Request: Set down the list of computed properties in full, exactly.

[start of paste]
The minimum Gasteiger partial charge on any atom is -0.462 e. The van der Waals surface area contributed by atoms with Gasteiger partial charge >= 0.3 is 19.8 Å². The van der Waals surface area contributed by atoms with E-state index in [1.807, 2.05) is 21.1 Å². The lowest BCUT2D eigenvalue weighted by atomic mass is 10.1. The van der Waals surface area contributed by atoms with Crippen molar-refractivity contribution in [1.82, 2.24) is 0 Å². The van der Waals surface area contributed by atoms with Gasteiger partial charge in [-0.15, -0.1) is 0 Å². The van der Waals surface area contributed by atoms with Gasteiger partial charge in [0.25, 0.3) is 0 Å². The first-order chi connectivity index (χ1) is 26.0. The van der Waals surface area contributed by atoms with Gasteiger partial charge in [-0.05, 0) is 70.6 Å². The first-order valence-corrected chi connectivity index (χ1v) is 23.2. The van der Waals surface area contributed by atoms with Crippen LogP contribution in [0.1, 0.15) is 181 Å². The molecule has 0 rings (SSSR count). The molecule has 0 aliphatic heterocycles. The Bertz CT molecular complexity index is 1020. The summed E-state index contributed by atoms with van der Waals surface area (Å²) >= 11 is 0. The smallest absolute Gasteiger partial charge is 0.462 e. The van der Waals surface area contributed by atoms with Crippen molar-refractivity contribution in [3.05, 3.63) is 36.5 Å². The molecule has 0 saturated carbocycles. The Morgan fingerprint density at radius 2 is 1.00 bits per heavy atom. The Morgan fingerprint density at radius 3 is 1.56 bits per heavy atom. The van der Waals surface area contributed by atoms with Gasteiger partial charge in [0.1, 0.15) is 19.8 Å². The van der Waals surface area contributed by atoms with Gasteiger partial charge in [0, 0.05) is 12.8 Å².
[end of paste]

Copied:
The minimum Gasteiger partial charge on any atom is -0.462 e. The van der Waals surface area contributed by atoms with Gasteiger partial charge >= 0.3 is 19.8 Å². The van der Waals surface area contributed by atoms with E-state index in [1.807, 2.05) is 21.1 Å². The lowest BCUT2D eigenvalue weighted by atomic mass is 10.1. The van der Waals surface area contributed by atoms with Crippen molar-refractivity contribution in [1.82, 2.24) is 0 Å². The van der Waals surface area contributed by atoms with Gasteiger partial charge in [-0.15, -0.1) is 0 Å². The van der Waals surface area contributed by atoms with Gasteiger partial charge in [0.25, 0.3) is 0 Å². The first-order chi connectivity index (χ1) is 26.0. The van der Waals surface area contributed by atoms with Gasteiger partial charge in [-0.05, 0) is 70.6 Å². The first-order valence-corrected chi connectivity index (χ1v) is 23.2. The van der Waals surface area contributed by atoms with Crippen LogP contribution in [0.1, 0.15) is 181 Å². The molecule has 0 rings (SSSR count). The molecule has 0 aliphatic heterocycles. The Bertz CT molecular complexity index is 1020. The summed E-state index contributed by atoms with van der Waals surface area (Å²) >= 11 is 0. The smallest absolute Gasteiger partial charge is 0.462 e. The van der Waals surface area contributed by atoms with Crippen molar-refractivity contribution in [3.05, 3.63) is 36.5 Å². The molecule has 0 saturated carbocycles. The Morgan fingerprint density at radius 2 is 1.00 bits per heavy atom. The Morgan fingerprint density at radius 3 is 1.56 bits per heavy atom. The van der Waals surface area contributed by atoms with Gasteiger partial charge in [0.1, 0.15) is 19.8 Å². The van der Waals surface area contributed by atoms with Gasteiger partial charge in [0, 0.05) is 12.8 Å².